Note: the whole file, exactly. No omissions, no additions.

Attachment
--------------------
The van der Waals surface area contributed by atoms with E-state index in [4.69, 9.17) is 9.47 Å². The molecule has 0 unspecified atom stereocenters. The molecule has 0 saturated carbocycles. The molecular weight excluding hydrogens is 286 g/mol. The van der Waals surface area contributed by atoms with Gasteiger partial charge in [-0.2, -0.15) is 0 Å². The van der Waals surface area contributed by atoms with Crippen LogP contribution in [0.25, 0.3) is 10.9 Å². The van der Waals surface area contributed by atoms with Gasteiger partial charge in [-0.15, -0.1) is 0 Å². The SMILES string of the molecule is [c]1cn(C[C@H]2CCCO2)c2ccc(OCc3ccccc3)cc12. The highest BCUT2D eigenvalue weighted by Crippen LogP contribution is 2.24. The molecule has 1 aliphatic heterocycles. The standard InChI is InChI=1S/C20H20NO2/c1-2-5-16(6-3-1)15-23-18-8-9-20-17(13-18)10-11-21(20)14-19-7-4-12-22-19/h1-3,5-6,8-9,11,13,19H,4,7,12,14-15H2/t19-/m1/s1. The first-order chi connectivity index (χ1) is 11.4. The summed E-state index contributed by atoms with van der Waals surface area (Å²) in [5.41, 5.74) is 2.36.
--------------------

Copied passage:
The van der Waals surface area contributed by atoms with E-state index in [4.69, 9.17) is 9.47 Å². The molecule has 0 unspecified atom stereocenters. The molecule has 0 saturated carbocycles. The molecular weight excluding hydrogens is 286 g/mol. The van der Waals surface area contributed by atoms with Gasteiger partial charge in [-0.2, -0.15) is 0 Å². The van der Waals surface area contributed by atoms with Crippen LogP contribution in [0.25, 0.3) is 10.9 Å². The van der Waals surface area contributed by atoms with Gasteiger partial charge in [-0.15, -0.1) is 0 Å². The SMILES string of the molecule is [c]1cn(C[C@H]2CCCO2)c2ccc(OCc3ccccc3)cc12. The highest BCUT2D eigenvalue weighted by Crippen LogP contribution is 2.24. The molecule has 1 aliphatic heterocycles. The standard InChI is InChI=1S/C20H20NO2/c1-2-5-16(6-3-1)15-23-18-8-9-20-17(13-18)10-11-21(20)14-19-7-4-12-22-19/h1-3,5-6,8-9,11,13,19H,4,7,12,14-15H2/t19-/m1/s1. The first-order chi connectivity index (χ1) is 11.4. The summed E-state index contributed by atoms with van der Waals surface area (Å²) in [5.41, 5.74) is 2.36.